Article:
The Washington Redskins might have defeated the Green Bay Packers anyway. They had a five-point lead, however tenuous, and an offense that was moving the ball at will. Then again, so was Green Bay's offense with a (temporarily?) rejuvenated Aaron Rodgers picking apart a 'Skins defense that was showing clear signs of fatigue late in their Sunday night matchup. That's why Jay Gruden made his brash, bold and, uh, brave decision, probably saving the game and possibly launching the Redskins to heights rarely seen in Washington since Joe Gibbs left the first time.
Leading 29-24 with 6:12 remaining, the Redskins faced fourth-and-inches from their own 41-yard line. They appeared certain to punt, as is customary in the ultra-conservative NFL, and go on defense, hoping the good Aaron Rodgers who'd traveled to Washington this weekend would transform into the mediocre Aaron Rodgers of the past year. But after a TV timeout for an injury, the Redskins offense was on the field, lined up with seven men on the line, two receivers out right and "Fat" Rob Kelley in the backfield. The announcers wondered whether the 'Skins were just going to try and draw Green Bay offsides -- a far more common occurrence than actually going ahead with the play.
But go ahead they did, with Kirk Cousins taking the snap and darting through a tiny hole in the line. With a twist of his body, he left no doubt. First down.
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Three plays later, Cousins hit Jamison Crowder for a 53-yard pass that went to the Packers' 1-yard line. They scored the next play to go up 11 points (the extra point missed). On Green Bay's next possession, with the Packers moving and the game still very much up for grabs, Josh Norman forced a Jared Cook fumble. Rob Kelley clinched the game with a 66-yard run, and Washington moved to 6-3-1 heading into a divisional showdown at Dallas on Thanksgiving Day.
Cousins was 21 of 30 for 375 yards and three touchdowns. Kelley, the undrafted rookie, had another spectacular, out-of-nowhere game. But the key moment of the victory all goes back to that fourth-down call and a run that went about 24 inches.
"Go for it!" It's the type of call fans wish NFL coaches would make. It's the type of call NFL coaches rarely do. Unless you're a Bill Belichick -- someone with job security for life -- it's simply a matter of preservation. Punt the ball and lose -- you might hear a little postgame chatter about it but, because you have a lead and that loss requires the other team to score a touchdown, the decision gets lost in the shuffle. Talking hypotheticals about a punt with 6:12 left isn't as clear cut as talking about the blown play in the secondary that actually led to a loss. And anyway, it's what coaches do, so there wouldn't have been much, if any, outcry. It's safe.
When you're 5-3-1 and playing games that go down to the final minutes, you can't afford to play it safe. In their five previous drives (excluding a one-play series that ended the first half), Rodgers and the Packers had gone TD, TD, missed FG, FG, TD. Those five drives came after Green Bay's first three of the game, which all ended in three-and-outs (something that had never happened to Rodgers). The Redskins couldn't stop Rodgers. So what were they going to do -- punt and pray Rodgers would miss a few passes? It was far better to go for it, knowing that a Green Bay stop simply would have meant the Packers' impending touchdown drive would be about 35 yards shorter. Considering Washington was punting into a stiff wind and the offensive line had been getting a good push, going for it made even more sense.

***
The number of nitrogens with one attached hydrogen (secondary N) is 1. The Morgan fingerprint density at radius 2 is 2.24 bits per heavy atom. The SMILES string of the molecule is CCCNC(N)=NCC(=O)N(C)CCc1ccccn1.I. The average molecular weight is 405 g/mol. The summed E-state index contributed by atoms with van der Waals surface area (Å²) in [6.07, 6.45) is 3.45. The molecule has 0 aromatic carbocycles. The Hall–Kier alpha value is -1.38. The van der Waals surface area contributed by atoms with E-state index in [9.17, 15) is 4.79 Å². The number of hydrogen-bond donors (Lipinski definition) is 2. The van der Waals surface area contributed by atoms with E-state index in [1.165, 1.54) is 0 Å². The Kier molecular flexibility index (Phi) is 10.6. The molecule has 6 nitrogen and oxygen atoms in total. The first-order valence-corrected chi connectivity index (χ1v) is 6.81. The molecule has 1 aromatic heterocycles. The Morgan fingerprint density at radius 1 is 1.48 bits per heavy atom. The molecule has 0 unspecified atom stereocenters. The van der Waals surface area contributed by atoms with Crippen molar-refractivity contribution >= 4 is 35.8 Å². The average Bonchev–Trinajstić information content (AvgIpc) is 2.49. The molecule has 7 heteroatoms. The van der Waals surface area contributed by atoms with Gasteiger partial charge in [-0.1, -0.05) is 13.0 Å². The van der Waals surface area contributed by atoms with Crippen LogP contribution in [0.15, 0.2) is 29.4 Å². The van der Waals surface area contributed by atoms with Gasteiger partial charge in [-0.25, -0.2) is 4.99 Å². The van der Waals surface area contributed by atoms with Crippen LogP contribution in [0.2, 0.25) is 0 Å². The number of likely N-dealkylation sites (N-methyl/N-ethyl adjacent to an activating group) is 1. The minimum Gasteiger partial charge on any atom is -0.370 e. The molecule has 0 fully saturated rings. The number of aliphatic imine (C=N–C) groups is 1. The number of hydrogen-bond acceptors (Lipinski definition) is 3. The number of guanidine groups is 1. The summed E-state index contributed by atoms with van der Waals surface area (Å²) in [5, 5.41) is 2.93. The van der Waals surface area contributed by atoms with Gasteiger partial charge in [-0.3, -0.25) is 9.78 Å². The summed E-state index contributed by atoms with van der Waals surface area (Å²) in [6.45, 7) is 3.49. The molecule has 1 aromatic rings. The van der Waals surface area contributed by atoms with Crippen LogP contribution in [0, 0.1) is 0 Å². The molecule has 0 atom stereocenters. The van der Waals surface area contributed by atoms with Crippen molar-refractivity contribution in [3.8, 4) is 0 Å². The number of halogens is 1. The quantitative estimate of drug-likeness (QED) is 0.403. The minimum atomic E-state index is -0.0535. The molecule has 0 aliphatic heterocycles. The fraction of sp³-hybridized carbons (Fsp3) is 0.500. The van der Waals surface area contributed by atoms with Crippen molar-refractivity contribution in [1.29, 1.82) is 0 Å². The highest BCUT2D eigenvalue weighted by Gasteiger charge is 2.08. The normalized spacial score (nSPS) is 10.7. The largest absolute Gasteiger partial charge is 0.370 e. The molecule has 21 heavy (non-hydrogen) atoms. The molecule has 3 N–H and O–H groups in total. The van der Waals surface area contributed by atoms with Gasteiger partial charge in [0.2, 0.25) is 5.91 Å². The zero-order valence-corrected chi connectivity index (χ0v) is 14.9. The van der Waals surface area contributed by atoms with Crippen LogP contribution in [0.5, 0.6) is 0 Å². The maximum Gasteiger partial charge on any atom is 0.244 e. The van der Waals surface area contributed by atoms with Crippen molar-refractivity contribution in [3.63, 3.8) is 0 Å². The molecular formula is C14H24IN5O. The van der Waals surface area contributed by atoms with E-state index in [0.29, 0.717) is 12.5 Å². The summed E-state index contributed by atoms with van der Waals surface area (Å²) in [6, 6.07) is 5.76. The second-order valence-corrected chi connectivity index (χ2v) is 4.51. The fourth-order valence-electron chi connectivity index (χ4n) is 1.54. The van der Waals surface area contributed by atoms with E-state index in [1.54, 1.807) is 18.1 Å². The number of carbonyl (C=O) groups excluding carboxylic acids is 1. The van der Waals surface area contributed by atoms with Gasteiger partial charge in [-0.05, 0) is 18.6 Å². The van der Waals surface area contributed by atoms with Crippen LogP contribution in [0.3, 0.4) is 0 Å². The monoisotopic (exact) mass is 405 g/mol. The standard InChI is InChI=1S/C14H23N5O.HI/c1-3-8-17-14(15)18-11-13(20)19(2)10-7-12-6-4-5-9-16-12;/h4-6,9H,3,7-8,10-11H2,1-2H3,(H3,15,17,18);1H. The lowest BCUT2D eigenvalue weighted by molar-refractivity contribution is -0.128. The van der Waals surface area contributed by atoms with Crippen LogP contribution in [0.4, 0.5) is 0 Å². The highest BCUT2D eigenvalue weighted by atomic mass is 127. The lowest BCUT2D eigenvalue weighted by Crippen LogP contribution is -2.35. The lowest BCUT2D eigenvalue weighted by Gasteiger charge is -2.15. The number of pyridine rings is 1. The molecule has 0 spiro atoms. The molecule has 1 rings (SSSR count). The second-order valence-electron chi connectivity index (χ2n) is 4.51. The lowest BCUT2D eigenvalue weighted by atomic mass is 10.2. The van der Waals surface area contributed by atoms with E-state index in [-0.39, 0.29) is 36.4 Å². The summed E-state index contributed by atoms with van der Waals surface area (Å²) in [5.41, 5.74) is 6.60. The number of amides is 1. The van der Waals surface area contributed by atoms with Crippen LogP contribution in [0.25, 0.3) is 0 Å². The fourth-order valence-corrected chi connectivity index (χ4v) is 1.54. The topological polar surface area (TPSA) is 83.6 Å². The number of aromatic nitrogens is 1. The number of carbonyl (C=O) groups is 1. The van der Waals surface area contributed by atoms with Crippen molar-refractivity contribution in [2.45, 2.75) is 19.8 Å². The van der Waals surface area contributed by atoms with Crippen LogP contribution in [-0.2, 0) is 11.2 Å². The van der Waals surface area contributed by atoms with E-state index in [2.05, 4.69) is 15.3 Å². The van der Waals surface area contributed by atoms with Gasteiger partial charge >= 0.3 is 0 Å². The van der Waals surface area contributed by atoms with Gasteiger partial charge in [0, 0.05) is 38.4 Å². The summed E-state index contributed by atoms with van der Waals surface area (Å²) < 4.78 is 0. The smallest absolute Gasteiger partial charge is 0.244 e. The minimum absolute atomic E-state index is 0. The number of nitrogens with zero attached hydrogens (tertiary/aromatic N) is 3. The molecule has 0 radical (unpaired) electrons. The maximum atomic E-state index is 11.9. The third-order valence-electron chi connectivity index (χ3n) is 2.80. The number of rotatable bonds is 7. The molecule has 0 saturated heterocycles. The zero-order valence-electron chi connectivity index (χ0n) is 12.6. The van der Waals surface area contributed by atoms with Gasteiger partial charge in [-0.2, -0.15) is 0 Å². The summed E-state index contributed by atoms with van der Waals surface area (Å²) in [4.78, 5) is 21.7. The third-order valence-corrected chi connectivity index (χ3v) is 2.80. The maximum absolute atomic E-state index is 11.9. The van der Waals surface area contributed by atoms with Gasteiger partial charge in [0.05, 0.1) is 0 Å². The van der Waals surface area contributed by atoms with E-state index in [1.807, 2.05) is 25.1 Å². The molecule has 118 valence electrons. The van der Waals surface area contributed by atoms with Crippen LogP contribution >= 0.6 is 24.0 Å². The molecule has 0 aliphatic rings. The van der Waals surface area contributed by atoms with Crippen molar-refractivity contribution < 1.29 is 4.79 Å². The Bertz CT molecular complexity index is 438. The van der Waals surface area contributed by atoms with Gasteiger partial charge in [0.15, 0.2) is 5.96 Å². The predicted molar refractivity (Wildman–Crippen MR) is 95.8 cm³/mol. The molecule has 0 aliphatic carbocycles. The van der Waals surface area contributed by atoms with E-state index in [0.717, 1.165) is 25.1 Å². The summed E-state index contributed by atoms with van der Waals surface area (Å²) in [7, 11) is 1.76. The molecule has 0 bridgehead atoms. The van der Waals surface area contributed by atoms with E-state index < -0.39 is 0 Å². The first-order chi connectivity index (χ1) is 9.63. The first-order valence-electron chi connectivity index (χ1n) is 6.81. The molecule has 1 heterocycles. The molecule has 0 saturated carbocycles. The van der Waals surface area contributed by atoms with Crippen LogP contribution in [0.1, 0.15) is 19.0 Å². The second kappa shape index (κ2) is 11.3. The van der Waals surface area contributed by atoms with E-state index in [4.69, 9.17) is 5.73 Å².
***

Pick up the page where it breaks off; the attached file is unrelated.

That's not to say it was an easy call, especially given how the game had played out before that moment. Gruden went for a two-point conversion late in the first half when the Redskins had taken a 13-10 lead. He said it was because of the wind (and possibly because the Redskins were missing their long snapper). It failed. On Washington's next touchdown (12-point lead) Gruden doubled down, going for two again. The team was going into the wind this time, so this felt like more of a gamble to get back the points that they lost on the last gamble. It failed. Again. The fourth down had all the makings of a fool-me-once situation. Instead of tapping the brake, Gruden floored it.
There's an intangible benefit to a coach making such decisions: It shows confidence in an offense. It shows your team that you're playing to win, not hoping to do so. "But these are men getting paid millions of dollars. Why do they need a coach to give them some pep in their step?" Maybe they do, maybe they don't. Whatever the answer is, after the fourth down the Redskins scored two touchdowns in seven plays en route their biggest midseason win in over a decade.
It was reminiscent of a call made back in Week 1, when Jack Del Rio, down one point after a touchdown with 47 seconds left, went for two rather than the easy game-tying extra point. The Oakland Raiders converted, won the game and are now 7-2 atop the AFC West. Other than getting one win, that choice may have had no effect on the Raiders surprise start. Gruden's may have had no impact on Washington's Sunday. The only thing that matters is whether the players believe it did.
When asked about the decision after the game, Kirk Cousins said: "In a game like this against a good team and a great quarterback you have to go for things like that."
You have to, but most don't. Jay Gruden did and now the Washington Redskins are in a place they've rarely been in the past 20 years.